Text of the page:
Whether an insurance company can charge more for drivers over the age of 80 is the subject of a two-day human-rights hearing slated to start Thursday in a case that could affect thousands of Ontario seniors.
In his complaint, Denis Olorenshaw argues that setting higher premiums for drivers based on their plus-80 status amounts to age discrimination that can’t be justified.
“They don’t have the legal basis…for increasing a premium for an 80-year-old driver,” Olorenshaw said in an interview Wednesday. “It’s serious business.”
Olorenshaw, 92, of Toronto, launched his complaint after he began shopping around for auto insurance in 2009.
Both he and his daughter had identical Toyotas purchased at the same time and lived in the same condominium. However, his daughter, then aged 62, was given a lower quote from the brokerage company Atrens-Counsel on behalf of Western Assurance.
“There was a $250 difference in the premiums,” Olorenshaw said. “I didn’t buy it.”
Even though he managed to find quotes from other companies that did not charge the over-80 group more, Olorenshaw said he decided to pursue the case “for the principle and the benefit of other seniors.”
He and Western Assurance are both relying heavily on a 1992 Supreme Court of Canada decision (Zurich Insurance Co. v. Ontario (Human Rights Commission),  2 SCR 321) that an insurance company was entitled to charge more for single male drivers under 25.
Essentially, the high court found the discrimination was justified because the higher premiums were based on the higher risks posed by the young men and there was no practical alternative.
Western Assurance maintains charging aged drivers more is squarely in line with the Supreme Court ruling and that its age discrimination is — in the words of the court — reasonable and bona fide.
It notes age is typically used as a risk factor in determining rates in a risk-classification system, and the provincial insurance regulator would have approved the rate it offered Olorenshaw.
Olorenshaw, who is representing himself before the Human Rights Tribunal of Ontario, disagrees. Western, he says, has not shown that drivers over 80 collectively pose greater risks than younger drivers, such as those between 65 and 79.
“This insurance company that I am complaining about … does not have the right industry statistical information to back this up,” he said.
In fact, he said, older drivers often have better judgment born out of decades of experience, and other companies didn’t quote him a higher premium — one even quoted him a lower rate than his daughter’s.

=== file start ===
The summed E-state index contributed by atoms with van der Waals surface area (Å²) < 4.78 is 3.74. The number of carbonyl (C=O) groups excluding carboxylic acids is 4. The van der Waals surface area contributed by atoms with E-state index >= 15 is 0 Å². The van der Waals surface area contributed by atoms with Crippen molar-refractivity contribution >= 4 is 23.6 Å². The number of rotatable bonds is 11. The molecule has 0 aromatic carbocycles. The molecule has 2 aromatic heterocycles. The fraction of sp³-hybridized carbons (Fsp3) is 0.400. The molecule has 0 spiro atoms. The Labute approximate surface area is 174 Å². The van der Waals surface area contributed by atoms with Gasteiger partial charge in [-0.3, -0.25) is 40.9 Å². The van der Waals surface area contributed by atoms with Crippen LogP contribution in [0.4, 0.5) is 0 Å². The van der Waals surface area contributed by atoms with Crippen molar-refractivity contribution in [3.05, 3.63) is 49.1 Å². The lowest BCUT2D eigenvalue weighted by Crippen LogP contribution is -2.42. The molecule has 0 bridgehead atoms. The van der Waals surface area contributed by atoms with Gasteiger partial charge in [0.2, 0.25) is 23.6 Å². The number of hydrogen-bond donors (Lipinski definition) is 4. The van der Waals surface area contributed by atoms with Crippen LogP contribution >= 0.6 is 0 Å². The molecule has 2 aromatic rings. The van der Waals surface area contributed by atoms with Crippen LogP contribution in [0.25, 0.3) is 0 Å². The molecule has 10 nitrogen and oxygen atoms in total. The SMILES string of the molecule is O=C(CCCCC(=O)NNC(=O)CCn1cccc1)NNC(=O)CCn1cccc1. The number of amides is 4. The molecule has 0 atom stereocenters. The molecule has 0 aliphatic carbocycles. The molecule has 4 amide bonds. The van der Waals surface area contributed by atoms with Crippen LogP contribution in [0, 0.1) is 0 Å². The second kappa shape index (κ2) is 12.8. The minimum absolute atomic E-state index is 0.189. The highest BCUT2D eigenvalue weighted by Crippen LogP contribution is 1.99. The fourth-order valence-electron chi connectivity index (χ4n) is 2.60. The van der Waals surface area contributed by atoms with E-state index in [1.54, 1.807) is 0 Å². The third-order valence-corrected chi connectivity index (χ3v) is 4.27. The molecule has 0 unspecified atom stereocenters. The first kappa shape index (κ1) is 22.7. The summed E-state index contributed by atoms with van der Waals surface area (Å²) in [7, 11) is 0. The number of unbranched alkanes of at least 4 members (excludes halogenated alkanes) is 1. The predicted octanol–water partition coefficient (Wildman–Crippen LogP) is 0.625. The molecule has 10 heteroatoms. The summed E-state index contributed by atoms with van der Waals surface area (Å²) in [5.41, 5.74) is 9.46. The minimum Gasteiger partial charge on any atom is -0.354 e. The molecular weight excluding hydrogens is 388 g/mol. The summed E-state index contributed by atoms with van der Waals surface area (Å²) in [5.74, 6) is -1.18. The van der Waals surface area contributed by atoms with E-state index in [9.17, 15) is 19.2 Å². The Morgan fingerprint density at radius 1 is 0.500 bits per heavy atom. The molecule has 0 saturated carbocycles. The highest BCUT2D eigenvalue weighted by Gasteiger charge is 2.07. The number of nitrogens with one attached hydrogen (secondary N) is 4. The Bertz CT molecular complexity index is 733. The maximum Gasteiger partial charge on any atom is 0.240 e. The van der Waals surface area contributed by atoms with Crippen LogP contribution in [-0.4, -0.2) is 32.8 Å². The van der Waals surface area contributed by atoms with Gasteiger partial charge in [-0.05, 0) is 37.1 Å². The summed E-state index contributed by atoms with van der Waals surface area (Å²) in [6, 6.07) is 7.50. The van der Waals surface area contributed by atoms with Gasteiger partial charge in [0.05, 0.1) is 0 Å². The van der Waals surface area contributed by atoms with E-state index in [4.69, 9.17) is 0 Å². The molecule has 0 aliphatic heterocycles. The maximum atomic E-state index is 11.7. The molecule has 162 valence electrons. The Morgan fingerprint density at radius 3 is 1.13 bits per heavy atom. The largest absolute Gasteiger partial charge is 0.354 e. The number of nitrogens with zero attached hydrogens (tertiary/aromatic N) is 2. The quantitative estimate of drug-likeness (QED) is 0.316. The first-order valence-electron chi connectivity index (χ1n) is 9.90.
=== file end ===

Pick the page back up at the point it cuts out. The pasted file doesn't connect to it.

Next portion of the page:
In addition, insurance companies now have a reasonable alternative that could obviate any need for an age-based premium called “Pay-As-You-Drive,” he said.
Essentially, the system — in place in Quebec and many U.S. states — charges premiums according to distance driven.
Olorenshaw said many seniors don’t drive much and that should be a factor.
In an interim decision in March, the adjudicator, Eric Whist, dismissed the complaint against the brokerage, saying it had nothing to do with the rate setting.
He ordered the complaint against Western to go to the hearing that starts Thursday, noting the uneasy relationship that exists between insurance companies and traditional human rights.
“The application against Western Assurance will proceed to a hearing on its merits,” Whist found. “I cannot conclude that the application has no reasonable prospect of succeeding.”
Atrens-Counsel and Western Assurance company is relying on the wording of the Ontario Human Rights Code, under section 22 (Restrictions for Insurance Contracts, etc):
Restrictions for Insurance Contracts, etc.
22. The right under sections 1 and 3 to equal treatment with respect to services and to contract on equal terms, without discrimination because of age, sex, marital status, family status or disability, is not infringed where a contract of automobile, life, accident or sickness or disability insurance or a contract of group insurance between an insurer and an association or person other than an employer, or a life annuity, differentiates or makes a distinction, exclusion or preference on reasonable and bona fide grounds because of age, sex, marital status, family status or disability. R.S.O. 1990, c. H.19, s. 22; 1999, c. 6, s. 28 (10); 2001, c. 32, s. 27 (5); 2005, c. 5, s. 32 (13).